Serious enquiries only.


TRIB #928
MUST SELL










2008 HONDA CIVIC EX COUPE
Red exterior, grey interior, low mileage,
sunroof, fuel efficient .Asking $17,000.00.
Reasonable offers considered.
Call 327-5769 cell 376-4334


i-H = TRIBUl NE I








PAGE 10, TUESDAY, FEBRUARY 8, 2011


TRIB #994
2005 NISSAN MAXIMA
Dark blue exterior with grey intE bior
$14,000.00 ono
22" chrome' rims, HID lights(blue), DVD/CD
player,.moonroof, factory rims included, chrome
door handles.
Chrome rims for $1500.00 ono
432-5678


2004 HONDA ACCORD
Green exterior with black interior. 2 door,
p/w, auto clean interior, custom sound system,
20 inch rims. Asking $12,000.00 ono
Serious inquiries only. Cell 465-9329


i ,


IIB #916
2002 DAE WOO
Black exterior with blue & grey interior
$2,650.00.
Good running condition,
Must see to appreciate.
Call 326-8850 or 432-8843


3BF #758
2000 TOYOTA BB,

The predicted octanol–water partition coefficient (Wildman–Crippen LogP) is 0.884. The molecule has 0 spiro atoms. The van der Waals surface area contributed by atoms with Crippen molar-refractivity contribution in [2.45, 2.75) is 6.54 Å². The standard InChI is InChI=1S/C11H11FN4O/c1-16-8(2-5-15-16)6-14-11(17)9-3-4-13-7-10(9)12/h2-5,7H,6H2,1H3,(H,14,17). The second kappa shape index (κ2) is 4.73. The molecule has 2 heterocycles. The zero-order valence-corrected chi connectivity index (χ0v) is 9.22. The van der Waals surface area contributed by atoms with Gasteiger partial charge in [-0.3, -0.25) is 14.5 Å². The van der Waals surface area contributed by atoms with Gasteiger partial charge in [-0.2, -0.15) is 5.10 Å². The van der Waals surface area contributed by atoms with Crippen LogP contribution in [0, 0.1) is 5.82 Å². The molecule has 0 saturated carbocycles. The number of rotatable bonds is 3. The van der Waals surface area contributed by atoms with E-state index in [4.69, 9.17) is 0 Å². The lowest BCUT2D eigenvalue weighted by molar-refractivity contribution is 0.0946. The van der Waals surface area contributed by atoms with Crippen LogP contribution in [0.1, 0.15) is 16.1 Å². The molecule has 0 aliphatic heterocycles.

black ext, black int, 1.5 vvti Motor, New TRD
Suspension, Greddy turbo kit, 16' rims,
Asking $8,500 ONO
ph# 454-6553 / 454-3911


2004 MERCEDES C240
White exterior with silver interior, 57k miles,
clean inside, leather, sunroof. $14,000.00
2000 DODGE NEON
$3,000.00
Call 364-6033 cell 425-7060


TRIB #925
2005 INFINITI G-35

Black exterior with black/ leather interior.
$14,000.00 price negotiable
22" chrome rims. 6 disc changer.
Cell 456-5956


1997 F150 TRUCK,
good condition, A/C, original tape deck, 4x4
double extended cab, clean, no problems,
asking $12500 ONO
ALSO (4) 22" RIMS
Only a month old rims asking $1200
ph#434-6248/424-6248


2001 NISSAN ALTIMA
Grey exterior with grey interior.
Needs oil pump. Asking $3,500.00 obo
Call 394-2714 or 535-0377


2007 CHEVROLET HHR STICK SHIFT,
MINT CONDITION, DARK GREY, GREY
INTERIOR, A/C /CD PLAYER/ ALARM
SYSTEM, WANT QUICK SALE $12,000.00
ONO
TEL : 525-9276/327-7189


IVEW ai


2004 FORD MUSTANG
Red exterior with grey Interior. $7,500.00. Parts
for Maxima, Impala, Altima, and others.
Cell 454-7111


FRIB #926
2007 HONDA ACCORD
Blue grey-lite exterior with light black interior.
18000 miles which is low, 20" rims.
Car must be sold. Price is negotiable.
S$18,500.00
Call 325-6306 or 636-0726


TRIB #935
T 2000 HONDA ACCORD
White exterior withtan/leather interior.
C.D player, sunroof, good condition
Call 361-5625 or 434-3807


-iTHE Ts